God Can Move A Mountain

Jesus said in Mark 11: “Whoever says to this mountain, be removed, and does not doubt in his heart, he will have whatever he says.” What does this mean? People of faith speak to their obstacles.

There is incredible power released by God when we speak to our mountains. A mountain is a situation in your life that seems permanent and impossible. It may be a mountain in your marriage; you don’t see how you’ll stay together. A mountain in your finances; it doesn’t look like you’ll ever get out of debt or ever accomplish your dreams. Maybe it’s a mountain in your health. The experts have said that you’re never going to get well. It’s good to pray. It’s good to believe. It’s good to quote scriptures. But the mountains move when we speak to them in Jesus’ powerful name. Learn to say each day, “I speak favor over my finances. I speak health to my body. I speak peace into my family. I speak blessings into my future.”

God wants you to be bold, and in faith, speak to your mountains! It’s time to say, “Mountain, be removed! You will not defeat me in Jesus’ name.” Amen

Great Is The Lord

May all who seek you rejoice and be glad in you; may those who love your salvation say continually, “Great is the LORD!” (Psalm 40:16)

Great is an important word. We use it to talk about something of unusually large size: A great earthquake shook the city. Or a large number: A great crowd filled the stadium. Or unusual power or intensity: She has experienced great pain. Or something that is especially good or wonderful: He is a great player. Or something in an extreme degree: For a long time, we have been great friends.

Not only is the word great flexible — used in five different ways above, to talk about size, number, intensity, goodness, and degree — but it’s also a powerful word. Or at least it used to be. It’s become an easy word to overuse. When day after day is great, and meal after meal is great, and game after game is great, we begin to lose the punch of the word to talk about our wedding day, or an unusually lavish feast, or the championship game that went into overtime.

And what about God? The Bible tells us again and again, especially in the Psalms, that our God is great. If we use the word great for the normal and every day, what language will we have when we need to describe the day or the meal or the game that really is a cut above the typical — or most importantly, the God who really is infinite above all else?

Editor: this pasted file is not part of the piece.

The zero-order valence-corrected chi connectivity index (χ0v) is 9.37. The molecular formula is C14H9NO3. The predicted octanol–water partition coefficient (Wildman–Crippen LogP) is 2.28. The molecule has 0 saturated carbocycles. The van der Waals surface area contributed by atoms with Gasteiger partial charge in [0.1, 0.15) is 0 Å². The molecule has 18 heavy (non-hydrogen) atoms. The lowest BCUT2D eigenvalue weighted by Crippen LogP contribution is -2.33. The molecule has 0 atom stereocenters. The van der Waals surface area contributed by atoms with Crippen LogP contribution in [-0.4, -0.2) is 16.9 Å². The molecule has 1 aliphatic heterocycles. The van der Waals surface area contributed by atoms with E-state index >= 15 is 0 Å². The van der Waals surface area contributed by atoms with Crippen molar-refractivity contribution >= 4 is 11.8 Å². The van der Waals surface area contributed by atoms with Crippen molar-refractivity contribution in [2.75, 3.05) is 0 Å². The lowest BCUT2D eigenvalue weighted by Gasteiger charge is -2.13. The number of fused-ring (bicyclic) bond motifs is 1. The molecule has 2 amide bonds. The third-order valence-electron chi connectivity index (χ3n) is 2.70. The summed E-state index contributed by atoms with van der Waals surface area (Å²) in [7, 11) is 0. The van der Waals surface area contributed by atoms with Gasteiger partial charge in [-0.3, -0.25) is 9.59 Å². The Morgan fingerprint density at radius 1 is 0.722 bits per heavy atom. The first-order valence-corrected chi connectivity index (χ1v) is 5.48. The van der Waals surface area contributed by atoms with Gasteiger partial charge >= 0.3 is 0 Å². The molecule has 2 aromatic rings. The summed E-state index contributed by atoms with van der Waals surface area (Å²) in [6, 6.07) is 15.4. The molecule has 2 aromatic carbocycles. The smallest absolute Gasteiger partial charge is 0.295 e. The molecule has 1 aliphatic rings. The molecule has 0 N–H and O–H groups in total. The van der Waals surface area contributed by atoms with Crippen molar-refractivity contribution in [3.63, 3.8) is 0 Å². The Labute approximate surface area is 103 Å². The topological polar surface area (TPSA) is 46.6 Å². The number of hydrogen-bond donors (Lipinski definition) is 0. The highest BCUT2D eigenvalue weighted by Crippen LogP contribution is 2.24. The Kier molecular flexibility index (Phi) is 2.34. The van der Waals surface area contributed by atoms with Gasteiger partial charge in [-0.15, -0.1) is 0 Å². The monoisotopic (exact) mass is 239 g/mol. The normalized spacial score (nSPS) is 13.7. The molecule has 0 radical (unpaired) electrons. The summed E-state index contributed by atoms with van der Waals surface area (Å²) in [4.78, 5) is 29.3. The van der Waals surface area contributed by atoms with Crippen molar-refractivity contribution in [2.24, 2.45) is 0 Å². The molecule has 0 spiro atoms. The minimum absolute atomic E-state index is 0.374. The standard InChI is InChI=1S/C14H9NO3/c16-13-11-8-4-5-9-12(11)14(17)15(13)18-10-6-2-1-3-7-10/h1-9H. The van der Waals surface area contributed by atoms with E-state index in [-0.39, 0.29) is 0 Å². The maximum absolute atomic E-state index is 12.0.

One wonderful thing about this song is that it helps us reclaim the word great. Using simple, but profound language, “How Great Is Our God” turns our attention to the greatness of God. It sets God before us as our standard of true greatness. Perhaps when

As great as he is in his majesty and holiness and eternality, it is the greatness of his mercy that truly leaves us in awe, because it his mercy in his Son that brings us sinners into the eternal joy of relationship with him. How great is our God! God increasingly becomes our standard of what is great First is the greatness of his majesty and kingly glory. His is the splendor of a king — not just the king of a single tribe or nation, but the king of all the earth. Let all the earth rejoice. He is sovereign over all the nations, arrayed in unparalleled regal glory. He is great in royal majesty.

Second is the greatness of his holiness. As 1 John 1:5 says, “God is light, and in him is no darkness at all.” He is not just great in his majesty, but in his holiness. He is not just in charge and exalted, but he has perfect integrity — he is the standard of truth and character and moral uprightness. When he speaks, the darkness flees. He is great in his holiness.

Third is the greatness of his eternality. He never had a beginning, and he will never have an end. He is Alpha and Omega, he is the beginning and the end — nothing came before him and nothing will come after him. But not only does he stand unmoved from age to age, but “time is in his hands.” Not only is he before and after time, but he controls time, every century and year and hour and minute and second-tick — from him and through him and for him (Romans 11:36). He is great in relation to time.

Finally is the greatness of his mercy. He is not only One, but Three. And not only Father, but Son and Spirit. And these three persons of the Godhead work ever in happy tandem, not simply with the greatness of a Lion, but the greatness of a Lamb. And in his greatness as both Lion and Lamb, we find what it is that truly makes him great.

We can no longer sail with the world’s wind and expect a better life and promising future for our children, ourselves and communities. For an aircraft to increase in altitude, it must fly against the wind. As Christian men, we must fly against personal, tumultuous world-winds to propel our families and communities to higher ground in God’s Kingdom

” The Word Of God Is “

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This word of God is:

Living—constantly and actively alive.


Cutting—sharper than any two-edged sword.

Dividing—piercing the soul and spirit, the two invisible, nonmaterial parts of man. Piercing the joints and marrow, the joints permitting the outward movements and the marrow being the hidden but vital life of the bones.